Advice and Growth: Learn from Experience
Below, researchers give advice for developing good research questions.
Chris Gibbons, MD
“Link what your brilliant discovery is with what their (funding source) mission is. Ask how you can, sort of tantalizingly, give them the idea that your research is going to further that opportunity for them.”
Sharmila Dorbala, MD, MPH
“Strive for excellence. It’s very, very important to be really excellent at what you’re doing to be an expert in the area.”
Junichi Tokuda, PhD
“I think the Harvard community is a great environment. You’re surrounded by talented clinicians and scientists and lots of resources. You need to find a way to take advantage of them.”
Jonathan Williams, MD, MMSc
“Always keep the blinders off. You never know what’s going to come at you, and what’s going to be useful to you. Be a friend to everybody. You just don’t know who a person is going to be in the future to you.”
Osama Rahma, MD
“Start asking questions. Well, if this doesn’t work, how can you make things work? And you start to learn what the tools are, the other ways of thinking outside the box.”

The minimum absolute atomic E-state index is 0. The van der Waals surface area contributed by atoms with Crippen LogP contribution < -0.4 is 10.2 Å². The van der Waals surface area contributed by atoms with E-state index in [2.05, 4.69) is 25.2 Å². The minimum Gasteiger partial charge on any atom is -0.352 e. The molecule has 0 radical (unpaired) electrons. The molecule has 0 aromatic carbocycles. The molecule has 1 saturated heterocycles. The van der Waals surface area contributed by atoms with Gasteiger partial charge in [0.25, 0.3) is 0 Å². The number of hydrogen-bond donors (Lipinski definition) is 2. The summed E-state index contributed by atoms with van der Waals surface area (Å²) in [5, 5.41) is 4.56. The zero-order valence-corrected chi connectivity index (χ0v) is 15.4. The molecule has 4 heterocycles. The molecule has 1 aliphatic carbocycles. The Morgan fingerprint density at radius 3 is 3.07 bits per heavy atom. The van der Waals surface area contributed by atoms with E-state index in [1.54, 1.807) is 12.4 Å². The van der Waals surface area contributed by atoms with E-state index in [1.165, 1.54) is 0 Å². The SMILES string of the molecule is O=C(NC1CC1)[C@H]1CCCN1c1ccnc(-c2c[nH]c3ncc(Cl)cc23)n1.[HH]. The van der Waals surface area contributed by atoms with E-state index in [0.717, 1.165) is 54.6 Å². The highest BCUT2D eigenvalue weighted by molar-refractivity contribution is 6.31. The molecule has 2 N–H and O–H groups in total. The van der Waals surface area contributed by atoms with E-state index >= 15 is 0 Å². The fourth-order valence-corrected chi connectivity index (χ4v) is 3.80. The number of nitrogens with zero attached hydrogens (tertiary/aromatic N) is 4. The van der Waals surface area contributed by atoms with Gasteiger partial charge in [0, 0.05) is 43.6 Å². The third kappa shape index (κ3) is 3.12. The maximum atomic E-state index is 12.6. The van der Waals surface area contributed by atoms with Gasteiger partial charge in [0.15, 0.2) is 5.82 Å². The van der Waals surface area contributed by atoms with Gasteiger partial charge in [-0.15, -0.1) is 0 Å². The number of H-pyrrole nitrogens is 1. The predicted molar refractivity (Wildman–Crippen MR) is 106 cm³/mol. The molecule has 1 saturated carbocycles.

David Sykes, MD, PhD
“Listen to people from the outside, who can look at you and say, ‘David, no matter what you think, that is not going to get you a grant, advance your career, help patients.”
Subha Ramani, PhD, MBBS, MMed
“Find passion, curiosity, humility, and a growth mindset.”
Career Pathways in C/T Research: Clinical Researchers
Panelists for this session include clinical researchers Mason Freeman, MD, Ali Tavakkoli, MD, Fran Grodstein, ScD, and Gina Kruse, MD, MPH. Play clinical researchers discussion.
Career Pathways in C/T Research: Basic Scientists
Panelists for this session include basic scientists Marsha Moses, PhD, Stephen Curtis, MD, Robert Stickgold, PhD, and Maria Kristiina Lehtinen, PhD. Play basic scientists discussion.